Notice of Council elections published

The City of York Notice of Election for the election of Councillors and the election of Parish Councillors has been published.

The election takes place on Thursday 2 May 2019 with polling hours between 7am and 10pm, with the count taking place on the morning of Friday 3 May 2019.

Residents who are not currently registered to vote are encouraged to visit or call 01904 551007. All applications must be made by 12 April 2019.

Those who wish to arrange a postal vote can find further information at or by contacting Electoral Services on 01904 551007 or Completed applications for a postal vote must be received by 5pm on 15 April 2019. Postal votes will be sent out first class on 16 April 2019.

Any elector who wishes to arrange a proxy vote must have their application received by 5pm on 24 April.

We’ll be taking a look at the candidates, and the policies that they are supporting, in a series of articles over the next few weeks.

Local Plan update

York’s Local Plan is now one step closer to commencing hearing sessions led by the Planning Inspectorate.

This follows the submission of important evidence to the independent inspectors, who have been appointed by the Government to examine the plan.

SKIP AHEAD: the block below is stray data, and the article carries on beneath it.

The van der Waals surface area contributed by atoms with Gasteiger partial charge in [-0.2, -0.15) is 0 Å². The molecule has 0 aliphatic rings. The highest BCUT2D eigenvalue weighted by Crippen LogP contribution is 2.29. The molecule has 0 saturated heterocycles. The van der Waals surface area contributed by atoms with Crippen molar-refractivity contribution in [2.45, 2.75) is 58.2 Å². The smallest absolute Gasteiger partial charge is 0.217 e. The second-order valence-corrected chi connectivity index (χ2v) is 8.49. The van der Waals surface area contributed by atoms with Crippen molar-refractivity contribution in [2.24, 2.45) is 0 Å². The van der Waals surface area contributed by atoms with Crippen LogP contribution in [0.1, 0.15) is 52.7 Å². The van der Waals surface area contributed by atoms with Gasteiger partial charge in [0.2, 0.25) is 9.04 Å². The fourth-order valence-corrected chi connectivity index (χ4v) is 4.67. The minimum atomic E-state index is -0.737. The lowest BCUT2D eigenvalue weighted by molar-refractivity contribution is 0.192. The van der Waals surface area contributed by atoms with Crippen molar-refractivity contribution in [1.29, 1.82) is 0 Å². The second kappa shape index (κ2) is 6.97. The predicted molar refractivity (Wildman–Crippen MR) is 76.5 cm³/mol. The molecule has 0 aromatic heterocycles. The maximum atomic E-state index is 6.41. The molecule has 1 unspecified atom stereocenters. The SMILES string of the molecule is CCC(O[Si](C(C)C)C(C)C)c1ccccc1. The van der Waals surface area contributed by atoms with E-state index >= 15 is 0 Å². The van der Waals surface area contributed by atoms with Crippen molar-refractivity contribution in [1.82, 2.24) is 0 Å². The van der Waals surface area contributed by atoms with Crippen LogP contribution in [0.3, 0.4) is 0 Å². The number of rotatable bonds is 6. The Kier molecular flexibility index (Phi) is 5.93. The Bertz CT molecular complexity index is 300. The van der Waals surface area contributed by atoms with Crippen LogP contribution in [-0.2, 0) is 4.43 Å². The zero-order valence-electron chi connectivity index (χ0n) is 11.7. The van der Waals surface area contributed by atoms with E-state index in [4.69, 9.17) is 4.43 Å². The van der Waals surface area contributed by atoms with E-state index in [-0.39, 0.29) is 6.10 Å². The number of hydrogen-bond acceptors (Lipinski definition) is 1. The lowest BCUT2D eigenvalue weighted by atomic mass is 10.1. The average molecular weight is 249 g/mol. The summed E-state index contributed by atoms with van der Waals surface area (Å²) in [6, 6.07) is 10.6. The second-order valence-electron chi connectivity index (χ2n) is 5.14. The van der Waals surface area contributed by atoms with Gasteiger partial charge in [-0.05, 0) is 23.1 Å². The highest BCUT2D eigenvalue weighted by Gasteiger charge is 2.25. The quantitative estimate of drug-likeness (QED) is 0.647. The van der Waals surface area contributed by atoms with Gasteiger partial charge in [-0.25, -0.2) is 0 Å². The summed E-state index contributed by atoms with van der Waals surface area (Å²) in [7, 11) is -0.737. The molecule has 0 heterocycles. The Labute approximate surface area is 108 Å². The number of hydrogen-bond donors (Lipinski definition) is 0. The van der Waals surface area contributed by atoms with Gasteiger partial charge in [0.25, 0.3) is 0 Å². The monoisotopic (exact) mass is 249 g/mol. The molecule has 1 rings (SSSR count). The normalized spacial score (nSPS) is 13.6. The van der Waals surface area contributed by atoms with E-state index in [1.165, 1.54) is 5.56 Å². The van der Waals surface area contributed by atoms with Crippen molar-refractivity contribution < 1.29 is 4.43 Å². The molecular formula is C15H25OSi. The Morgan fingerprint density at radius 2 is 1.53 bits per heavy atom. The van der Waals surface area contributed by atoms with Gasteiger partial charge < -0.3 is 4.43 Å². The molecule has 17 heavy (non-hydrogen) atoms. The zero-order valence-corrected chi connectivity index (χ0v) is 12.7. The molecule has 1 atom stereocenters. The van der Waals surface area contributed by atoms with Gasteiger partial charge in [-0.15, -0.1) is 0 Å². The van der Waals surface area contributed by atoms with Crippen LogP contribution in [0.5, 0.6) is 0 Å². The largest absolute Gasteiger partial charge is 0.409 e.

This includes the modifications to remove housing site allocations (Queen Elizabeth Barracks, Strensall and Land at Howard Road, Strensall), which would remove 550 dwellings from the submitted plans housing supply. 

This follows a recent visitor survey commissioned by City of York Council, supported by Natural England, which highlighted that there would be significant effects on the integrity of the Strensall Common, a protected site, if the proposed housing sites adjacent to the Common remain in the Local Plan. 

A report detailing these recent modifications was approved by Executive at a meeting on Wednesday 7 March.

In addition to this, proposed minor modifications have also been submitted to formally revise the Objectively Assessed Housing Need (OAN) to 790 dwellings in York per annum. Minor amendments to the greenbelt boundary have also been proposed, in order to take into account recent changes such as planning decisions in York and the removal of the Strensall Barracks sites.